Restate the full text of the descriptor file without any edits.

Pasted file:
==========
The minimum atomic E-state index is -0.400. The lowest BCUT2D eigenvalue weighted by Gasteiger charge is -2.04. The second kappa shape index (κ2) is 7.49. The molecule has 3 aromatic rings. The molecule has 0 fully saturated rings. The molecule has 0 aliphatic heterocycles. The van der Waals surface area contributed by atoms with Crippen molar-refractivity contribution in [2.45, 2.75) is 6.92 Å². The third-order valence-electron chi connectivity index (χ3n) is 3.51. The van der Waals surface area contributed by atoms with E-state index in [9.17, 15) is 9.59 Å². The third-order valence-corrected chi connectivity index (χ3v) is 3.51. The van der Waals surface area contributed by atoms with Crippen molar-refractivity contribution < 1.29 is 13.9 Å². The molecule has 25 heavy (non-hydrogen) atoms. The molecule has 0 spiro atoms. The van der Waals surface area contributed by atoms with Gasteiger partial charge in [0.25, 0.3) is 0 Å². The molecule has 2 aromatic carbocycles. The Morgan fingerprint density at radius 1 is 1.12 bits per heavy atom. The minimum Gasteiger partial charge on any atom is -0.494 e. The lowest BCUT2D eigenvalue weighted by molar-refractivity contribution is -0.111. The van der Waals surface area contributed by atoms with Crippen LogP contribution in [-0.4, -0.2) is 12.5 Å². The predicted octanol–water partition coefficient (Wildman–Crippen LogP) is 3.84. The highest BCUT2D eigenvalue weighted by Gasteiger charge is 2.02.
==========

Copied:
The minimum atomic E-state index is -0.400. The lowest BCUT2D eigenvalue weighted by Gasteiger charge is -2.04. The second kappa shape index (κ2) is 7.49. The molecule has 3 aromatic rings. The molecule has 0 fully saturated rings. The molecule has 0 aliphatic heterocycles. The van der Waals surface area contributed by atoms with Crippen molar-refractivity contribution in [2.45, 2.75) is 6.92 Å². The third-order valence-electron chi connectivity index (χ3n) is 3.51. The van der Waals surface area contributed by atoms with E-state index in [9.17, 15) is 9.59 Å². The third-order valence-corrected chi connectivity index (χ3v) is 3.51. The van der Waals surface area contributed by atoms with Crippen molar-refractivity contribution < 1.29 is 13.9 Å². The molecule has 25 heavy (non-hydrogen) atoms. The molecule has 0 spiro atoms. The van der Waals surface area contributed by atoms with Gasteiger partial charge in [0.25, 0.3) is 0 Å². The molecule has 2 aromatic carbocycles. The Morgan fingerprint density at radius 1 is 1.12 bits per heavy atom. The minimum Gasteiger partial charge on any atom is -0.494 e. The lowest BCUT2D eigenvalue weighted by molar-refractivity contribution is -0.111. The van der Waals surface area contributed by atoms with Crippen LogP contribution in [-0.4, -0.2) is 12.5 Å². The predicted octanol–water partition coefficient (Wildman–Crippen LogP) is 3.84. The highest BCUT2D eigenvalue weighted by Gasteiger charge is 2.02.